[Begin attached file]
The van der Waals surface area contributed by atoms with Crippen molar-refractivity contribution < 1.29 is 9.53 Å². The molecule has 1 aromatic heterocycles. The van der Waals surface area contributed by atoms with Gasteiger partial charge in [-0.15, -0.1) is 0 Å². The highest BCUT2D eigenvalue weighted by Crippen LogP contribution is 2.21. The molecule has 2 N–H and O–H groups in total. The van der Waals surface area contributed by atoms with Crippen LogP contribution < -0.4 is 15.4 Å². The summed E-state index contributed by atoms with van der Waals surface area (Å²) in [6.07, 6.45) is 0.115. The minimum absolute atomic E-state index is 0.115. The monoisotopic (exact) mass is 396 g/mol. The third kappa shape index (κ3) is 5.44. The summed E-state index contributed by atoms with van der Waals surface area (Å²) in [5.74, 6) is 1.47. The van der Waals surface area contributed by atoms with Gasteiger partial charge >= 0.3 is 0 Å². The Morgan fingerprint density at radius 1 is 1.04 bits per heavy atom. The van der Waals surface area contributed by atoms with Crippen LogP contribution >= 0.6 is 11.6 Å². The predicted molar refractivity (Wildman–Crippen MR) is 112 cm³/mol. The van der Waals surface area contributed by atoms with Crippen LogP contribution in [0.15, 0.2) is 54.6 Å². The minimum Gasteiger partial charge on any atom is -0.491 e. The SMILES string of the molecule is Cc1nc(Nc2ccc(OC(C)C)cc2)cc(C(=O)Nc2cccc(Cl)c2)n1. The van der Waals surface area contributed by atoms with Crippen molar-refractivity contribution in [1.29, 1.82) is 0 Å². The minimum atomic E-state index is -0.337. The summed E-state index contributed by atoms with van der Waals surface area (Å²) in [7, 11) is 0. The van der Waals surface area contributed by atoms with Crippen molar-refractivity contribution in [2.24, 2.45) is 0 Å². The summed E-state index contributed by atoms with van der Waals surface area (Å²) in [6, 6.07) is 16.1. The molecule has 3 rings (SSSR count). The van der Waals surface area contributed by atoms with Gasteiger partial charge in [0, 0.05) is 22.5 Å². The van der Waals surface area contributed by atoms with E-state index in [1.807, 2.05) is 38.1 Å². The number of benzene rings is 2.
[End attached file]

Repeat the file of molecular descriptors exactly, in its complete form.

The van der Waals surface area contributed by atoms with Crippen molar-refractivity contribution < 1.29 is 9.53 Å². The molecule has 1 aromatic heterocycles. The van der Waals surface area contributed by atoms with Gasteiger partial charge in [-0.15, -0.1) is 0 Å². The highest BCUT2D eigenvalue weighted by Crippen LogP contribution is 2.21. The molecule has 2 N–H and O–H groups in total. The van der Waals surface area contributed by atoms with Crippen LogP contribution < -0.4 is 15.4 Å². The summed E-state index contributed by atoms with van der Waals surface area (Å²) in [6.07, 6.45) is 0.115. The minimum absolute atomic E-state index is 0.115. The monoisotopic (exact) mass is 396 g/mol. The third kappa shape index (κ3) is 5.44. The summed E-state index contributed by atoms with van der Waals surface area (Å²) in [5.74, 6) is 1.47. The van der Waals surface area contributed by atoms with Gasteiger partial charge >= 0.3 is 0 Å². The Morgan fingerprint density at radius 1 is 1.04 bits per heavy atom. The van der Waals surface area contributed by atoms with Crippen LogP contribution >= 0.6 is 11.6 Å². The predicted molar refractivity (Wildman–Crippen MR) is 112 cm³/mol. The van der Waals surface area contributed by atoms with Crippen LogP contribution in [0.15, 0.2) is 54.6 Å². The minimum Gasteiger partial charge on any atom is -0.491 e. The SMILES string of the molecule is Cc1nc(Nc2ccc(OC(C)C)cc2)cc(C(=O)Nc2cccc(Cl)c2)n1. The van der Waals surface area contributed by atoms with Crippen molar-refractivity contribution in [1.29, 1.82) is 0 Å². The minimum atomic E-state index is -0.337. The summed E-state index contributed by atoms with van der Waals surface area (Å²) in [7, 11) is 0. The van der Waals surface area contributed by atoms with Crippen molar-refractivity contribution in [2.24, 2.45) is 0 Å². The summed E-state index contributed by atoms with van der Waals surface area (Å²) in [6, 6.07) is 16.1. The molecule has 3 rings (SSSR count). The van der Waals surface area contributed by atoms with Gasteiger partial charge in [0, 0.05) is 22.5 Å². The van der Waals surface area contributed by atoms with E-state index in [1.807, 2.05) is 38.1 Å². The number of benzene rings is 2.